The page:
37. 37.
    Chulanov VP, Shipulin GA, Schaefer S, Gerlich WH. Kinetics of HBV DNA and HBsAg in acute hepatitis B patients with and without coinfection by other hepatitis viruses. J Med Virol. 2003;69:313–23.PubMedCrossRefGoogle Scholar
  38. 38.
    Dao DY, Hynan LS, Yuan HJ, Sanders C, Balko J, Attar N, et al. Two distinct subtypes of hepatitis B virus-related acute liver failure are separable by quantitative serum immunoglobulin M anti-hepatitis B core antibody and hepatitis B virus DNA levels. Hepatology. 2012;55:676–84.PubMedCentralPubMedCrossRefGoogle Scholar
  39. 39.
    Tillmann HL, Hadem J, Leifeld L, Zachou K, Canbay A, Eisenbach C, et al. Safety and efficacy of lamivudine in patients with severe acute or fulminant hepatitis B, a multicenter experience. J Viral Hepat. 2006;13:256–63.PubMedCrossRefGoogle Scholar
  40. 40.
    Schmilovitz-Weiss H, Ben-Ari Z, Sikuler E, Zuckerman E, Sbeit W, Ackerman Z, et al. Lamivudine treatment for acute severe hepatitis B: a pilot study. Liver Int. 2004;24:547–51.PubMedCrossRefGoogle Scholar
  41. 41.
    Kumar M, Satapathy S, Monga R, Das K, Hissar S, Pande C, et al. A randomized controlled trial of lamivudine to treat acute hepatitis B. Hepatology. 2007;45:97–101.PubMedCrossRefGoogle Scholar
  42. 42.
    Yu JW, Sun LJ, Yan BZ, Kang P, Zhao YH. Lamivudine treatment is associated with improved survival in fulminant hepatitis B. Liver Int. 2011;31:499–506.PubMedCrossRefGoogle Scholar
  43. 43.
    Tsang SW, Chan HL, Leung NW, Chau TN, Lai ST, Chan FK, et al. Lamivudine treatment for fulminant hepatic failure due to acute exacerbation of chronic hepatitis B infection. Aliment Pharmacol Ther. 2001;15:1737–44.PubMedCrossRefGoogle Scholar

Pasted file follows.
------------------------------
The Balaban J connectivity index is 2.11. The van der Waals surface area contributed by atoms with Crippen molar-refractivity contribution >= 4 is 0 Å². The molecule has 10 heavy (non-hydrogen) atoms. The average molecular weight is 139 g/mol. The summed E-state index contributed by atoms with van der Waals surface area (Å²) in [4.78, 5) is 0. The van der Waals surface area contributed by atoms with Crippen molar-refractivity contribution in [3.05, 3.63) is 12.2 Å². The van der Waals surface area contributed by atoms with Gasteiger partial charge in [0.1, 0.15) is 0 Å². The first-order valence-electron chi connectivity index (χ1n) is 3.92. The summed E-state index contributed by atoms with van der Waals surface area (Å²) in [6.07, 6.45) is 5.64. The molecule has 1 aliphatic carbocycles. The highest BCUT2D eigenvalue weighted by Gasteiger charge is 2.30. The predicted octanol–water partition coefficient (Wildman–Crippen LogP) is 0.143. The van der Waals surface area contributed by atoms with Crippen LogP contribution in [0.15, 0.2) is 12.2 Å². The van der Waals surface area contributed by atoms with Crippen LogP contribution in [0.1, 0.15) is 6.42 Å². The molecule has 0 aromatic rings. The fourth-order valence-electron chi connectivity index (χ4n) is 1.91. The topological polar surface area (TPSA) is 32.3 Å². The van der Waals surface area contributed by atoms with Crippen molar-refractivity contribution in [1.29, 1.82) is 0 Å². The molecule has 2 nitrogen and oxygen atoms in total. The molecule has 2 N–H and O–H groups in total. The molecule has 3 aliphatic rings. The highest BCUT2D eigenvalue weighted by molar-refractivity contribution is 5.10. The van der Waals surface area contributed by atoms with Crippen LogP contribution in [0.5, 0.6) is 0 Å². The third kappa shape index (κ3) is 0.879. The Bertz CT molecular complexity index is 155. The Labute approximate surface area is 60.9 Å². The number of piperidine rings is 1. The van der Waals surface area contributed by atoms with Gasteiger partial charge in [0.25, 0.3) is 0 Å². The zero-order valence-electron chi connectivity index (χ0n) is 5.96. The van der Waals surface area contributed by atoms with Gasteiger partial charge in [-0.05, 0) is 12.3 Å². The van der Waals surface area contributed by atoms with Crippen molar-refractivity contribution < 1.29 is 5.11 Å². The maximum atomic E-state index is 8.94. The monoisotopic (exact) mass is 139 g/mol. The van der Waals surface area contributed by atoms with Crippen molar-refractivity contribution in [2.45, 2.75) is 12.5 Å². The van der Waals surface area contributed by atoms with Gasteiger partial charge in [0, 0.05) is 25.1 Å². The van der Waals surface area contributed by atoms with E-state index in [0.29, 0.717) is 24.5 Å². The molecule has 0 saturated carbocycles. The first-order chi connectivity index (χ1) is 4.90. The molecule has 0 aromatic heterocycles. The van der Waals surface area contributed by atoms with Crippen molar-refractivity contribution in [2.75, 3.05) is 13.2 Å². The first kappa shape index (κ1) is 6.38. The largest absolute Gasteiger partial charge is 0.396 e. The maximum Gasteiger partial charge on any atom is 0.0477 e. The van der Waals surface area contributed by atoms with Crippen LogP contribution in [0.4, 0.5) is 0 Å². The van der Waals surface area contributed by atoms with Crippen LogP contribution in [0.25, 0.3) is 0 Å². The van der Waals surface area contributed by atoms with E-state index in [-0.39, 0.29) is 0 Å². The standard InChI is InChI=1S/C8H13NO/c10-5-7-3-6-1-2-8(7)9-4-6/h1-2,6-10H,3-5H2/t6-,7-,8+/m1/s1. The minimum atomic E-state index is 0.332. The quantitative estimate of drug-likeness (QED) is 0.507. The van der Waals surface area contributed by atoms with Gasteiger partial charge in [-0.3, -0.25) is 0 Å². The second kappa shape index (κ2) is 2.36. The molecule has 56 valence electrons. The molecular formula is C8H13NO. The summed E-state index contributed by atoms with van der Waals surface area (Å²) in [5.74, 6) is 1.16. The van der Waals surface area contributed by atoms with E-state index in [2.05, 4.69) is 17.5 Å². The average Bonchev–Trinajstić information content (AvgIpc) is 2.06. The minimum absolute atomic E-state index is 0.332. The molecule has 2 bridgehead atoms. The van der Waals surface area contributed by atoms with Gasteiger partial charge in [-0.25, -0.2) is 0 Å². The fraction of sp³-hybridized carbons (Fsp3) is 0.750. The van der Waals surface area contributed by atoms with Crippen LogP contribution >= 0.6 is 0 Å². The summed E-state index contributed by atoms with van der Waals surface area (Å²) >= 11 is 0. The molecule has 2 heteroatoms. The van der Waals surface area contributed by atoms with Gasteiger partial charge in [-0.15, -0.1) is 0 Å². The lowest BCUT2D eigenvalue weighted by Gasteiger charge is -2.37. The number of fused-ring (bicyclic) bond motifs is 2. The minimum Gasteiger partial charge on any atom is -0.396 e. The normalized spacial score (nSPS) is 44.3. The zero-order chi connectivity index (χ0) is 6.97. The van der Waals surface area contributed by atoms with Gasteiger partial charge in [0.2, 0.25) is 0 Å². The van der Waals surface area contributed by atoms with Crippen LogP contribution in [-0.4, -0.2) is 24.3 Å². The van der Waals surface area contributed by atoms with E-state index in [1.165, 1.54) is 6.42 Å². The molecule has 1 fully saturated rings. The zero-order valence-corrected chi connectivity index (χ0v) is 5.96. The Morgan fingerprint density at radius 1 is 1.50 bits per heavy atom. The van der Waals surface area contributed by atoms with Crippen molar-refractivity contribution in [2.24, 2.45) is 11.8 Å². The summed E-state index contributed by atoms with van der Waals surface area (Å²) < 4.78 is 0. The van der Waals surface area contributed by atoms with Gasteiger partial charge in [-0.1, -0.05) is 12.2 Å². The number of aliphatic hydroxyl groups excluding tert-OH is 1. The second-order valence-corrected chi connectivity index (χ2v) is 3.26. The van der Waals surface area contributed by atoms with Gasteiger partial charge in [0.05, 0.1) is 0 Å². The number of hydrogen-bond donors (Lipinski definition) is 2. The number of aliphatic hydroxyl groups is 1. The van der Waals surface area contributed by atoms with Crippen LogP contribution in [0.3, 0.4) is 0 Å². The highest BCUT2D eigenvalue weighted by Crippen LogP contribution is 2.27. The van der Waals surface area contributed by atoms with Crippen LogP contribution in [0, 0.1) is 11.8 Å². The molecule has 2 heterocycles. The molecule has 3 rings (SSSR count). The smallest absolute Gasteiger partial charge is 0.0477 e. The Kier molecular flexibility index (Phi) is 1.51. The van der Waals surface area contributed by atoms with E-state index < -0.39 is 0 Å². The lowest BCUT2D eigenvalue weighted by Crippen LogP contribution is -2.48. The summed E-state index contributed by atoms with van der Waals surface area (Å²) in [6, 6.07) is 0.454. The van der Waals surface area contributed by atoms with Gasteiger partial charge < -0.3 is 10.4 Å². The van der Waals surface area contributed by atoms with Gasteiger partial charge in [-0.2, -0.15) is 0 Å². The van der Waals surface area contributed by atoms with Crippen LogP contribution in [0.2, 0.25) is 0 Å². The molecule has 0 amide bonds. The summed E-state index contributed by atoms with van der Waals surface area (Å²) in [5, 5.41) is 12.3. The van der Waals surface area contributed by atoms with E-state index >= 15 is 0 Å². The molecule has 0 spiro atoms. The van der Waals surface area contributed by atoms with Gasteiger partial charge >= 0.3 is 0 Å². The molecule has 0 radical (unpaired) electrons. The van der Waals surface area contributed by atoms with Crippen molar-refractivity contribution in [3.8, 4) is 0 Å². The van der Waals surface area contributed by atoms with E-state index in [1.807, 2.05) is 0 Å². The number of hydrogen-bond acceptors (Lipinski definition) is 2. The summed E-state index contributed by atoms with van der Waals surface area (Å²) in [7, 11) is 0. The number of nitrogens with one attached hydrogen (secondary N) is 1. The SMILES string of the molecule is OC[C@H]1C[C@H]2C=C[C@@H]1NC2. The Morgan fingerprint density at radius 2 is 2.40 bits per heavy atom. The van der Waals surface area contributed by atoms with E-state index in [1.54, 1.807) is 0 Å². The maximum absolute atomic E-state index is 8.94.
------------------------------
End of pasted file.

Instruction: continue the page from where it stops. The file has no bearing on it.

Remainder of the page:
44. 44.
    Chan HL, Tsang SW, Hui Y, Leung NW, Chan FK, Sung JJ. The role of lamivudine and predictors of mortality in severe flare-up of chronic hepatitis B with jaundice. J Viral Hepat. 2002;9:424–8.PubMedCrossRefGoogle Scholar
  45. 45.
    Tsubota A, Arase Y, Suzuki Y, Suzuki F, Sezaki H, Hosaka T, et al. Lamivudine monotherapy for spontaneous severe acute exacerbation of chronic hepatitis B. J Gastroenterol Hepatol. 2005;20:426–32.PubMedCrossRefGoogle Scholar
  46. 46.
    Chien RN, Lin CH, Liaw YF. The effect of lamivudine therapy in hepatic decompensation during acute exacerbation of chronic hepatitis B. J Hepatol. 2003;38:322–7.PubMedCrossRefGoogle Scholar
  47. 47.
    Dao DY, Seremba E, Ajmera V, Sanders C, Hynan LS, Lee WM, et al. Use of nucleoside (tide) analogues in patients with hepatitis B-related acute liver failure. Dig Dis Sci. 2012;57:1349–57.PubMedCentralPubMedCrossRefGoogle Scholar
  48. 48.
    Colonno RJ, Rose R, Baldick CJ, Levine S, Pokornowski K, Yu CF, et al. Entecavir resistance is rare in nucleoside naive patients with hepatitis B. Hepatology. 2006;44:1656–65.PubMedCrossRefGoogle Scholar
  49. 49.
    Jochum C, Gieseler RK, Gawlista I, Fiedler A, Manka P, Saner FH, et al. Hepatitis B-associated acute liver failure: immediate treatment with entecavir inhibits hepatitis B virus replication and potentially its sequelae. Digestion. 2009;80:235–40.PubMedCrossRefGoogle Scholar
  50. 50.
    Lai J, Yan Y, Mai L, Zheng YB, Gan WQ, Ke WM. Short-term entecavir versus lamivudine therapy for HBeAg-negative patients with acute-on-chronic hepatitis B liver failure. Hepatobiliary Pancreat Dis Int. 2013;12:154–9.PubMedCrossRefGoogle Scholar
  51. 51.
    Cui YL, Yan F, Wang YB, Song XQ, Liu L, Lei XZ, et al. Nucleoside analogue can improve the long-term prognosis of patients with hepatitis B virus infection-associated acute on chronic liver failure. Dig Dis Sci. 2010;55:2373–80.PubMedCrossRefGoogle Scholar
  52. 52.
    Cohen SM, Levy RM, Jovanovich JF, Ahn J. Fatal lactic acidosis associated with the use of combination oral medications to treat reactivation of hepatitis B. J Clin Gastroenterol. 2009;43:1008–10.PubMedCrossRefGoogle Scholar